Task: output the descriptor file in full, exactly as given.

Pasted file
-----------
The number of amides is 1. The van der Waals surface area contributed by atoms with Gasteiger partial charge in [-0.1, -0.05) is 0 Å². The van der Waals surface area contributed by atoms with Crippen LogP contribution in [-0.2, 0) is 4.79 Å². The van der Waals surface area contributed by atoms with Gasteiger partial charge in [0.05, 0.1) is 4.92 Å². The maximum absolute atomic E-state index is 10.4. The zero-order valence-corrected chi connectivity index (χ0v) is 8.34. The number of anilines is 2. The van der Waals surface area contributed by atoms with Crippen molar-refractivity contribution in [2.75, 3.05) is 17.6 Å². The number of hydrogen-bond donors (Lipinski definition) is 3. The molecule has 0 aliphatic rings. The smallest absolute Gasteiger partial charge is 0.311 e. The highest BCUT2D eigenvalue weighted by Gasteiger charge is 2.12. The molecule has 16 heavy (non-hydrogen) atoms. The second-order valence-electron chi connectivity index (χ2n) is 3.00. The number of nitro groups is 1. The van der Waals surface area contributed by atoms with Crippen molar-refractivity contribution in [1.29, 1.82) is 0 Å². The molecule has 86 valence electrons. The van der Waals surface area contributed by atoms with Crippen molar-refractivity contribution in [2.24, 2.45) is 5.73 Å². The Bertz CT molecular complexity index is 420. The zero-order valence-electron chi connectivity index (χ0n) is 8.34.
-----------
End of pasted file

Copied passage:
The number of amides is 1. The van der Waals surface area contributed by atoms with Gasteiger partial charge in [-0.1, -0.05) is 0 Å². The van der Waals surface area contributed by atoms with Crippen LogP contribution in [-0.2, 0) is 4.79 Å². The van der Waals surface area contributed by atoms with Gasteiger partial charge in [0.05, 0.1) is 4.92 Å². The maximum absolute atomic E-state index is 10.4. The zero-order valence-corrected chi connectivity index (χ0v) is 8.34. The number of anilines is 2. The van der Waals surface area contributed by atoms with Crippen molar-refractivity contribution in [2.75, 3.05) is 17.6 Å². The number of hydrogen-bond donors (Lipinski definition) is 3. The molecule has 0 aliphatic rings. The smallest absolute Gasteiger partial charge is 0.311 e. The highest BCUT2D eigenvalue weighted by Gasteiger charge is 2.12. The molecule has 16 heavy (non-hydrogen) atoms. The second-order valence-electron chi connectivity index (χ2n) is 3.00. The number of nitro groups is 1. The van der Waals surface area contributed by atoms with Crippen molar-refractivity contribution in [1.29, 1.82) is 0 Å². The molecule has 86 valence electrons. The van der Waals surface area contributed by atoms with Crippen molar-refractivity contribution in [2.24, 2.45) is 5.73 Å². The Bertz CT molecular complexity index is 420. The zero-order valence-electron chi connectivity index (χ0n) is 8.34.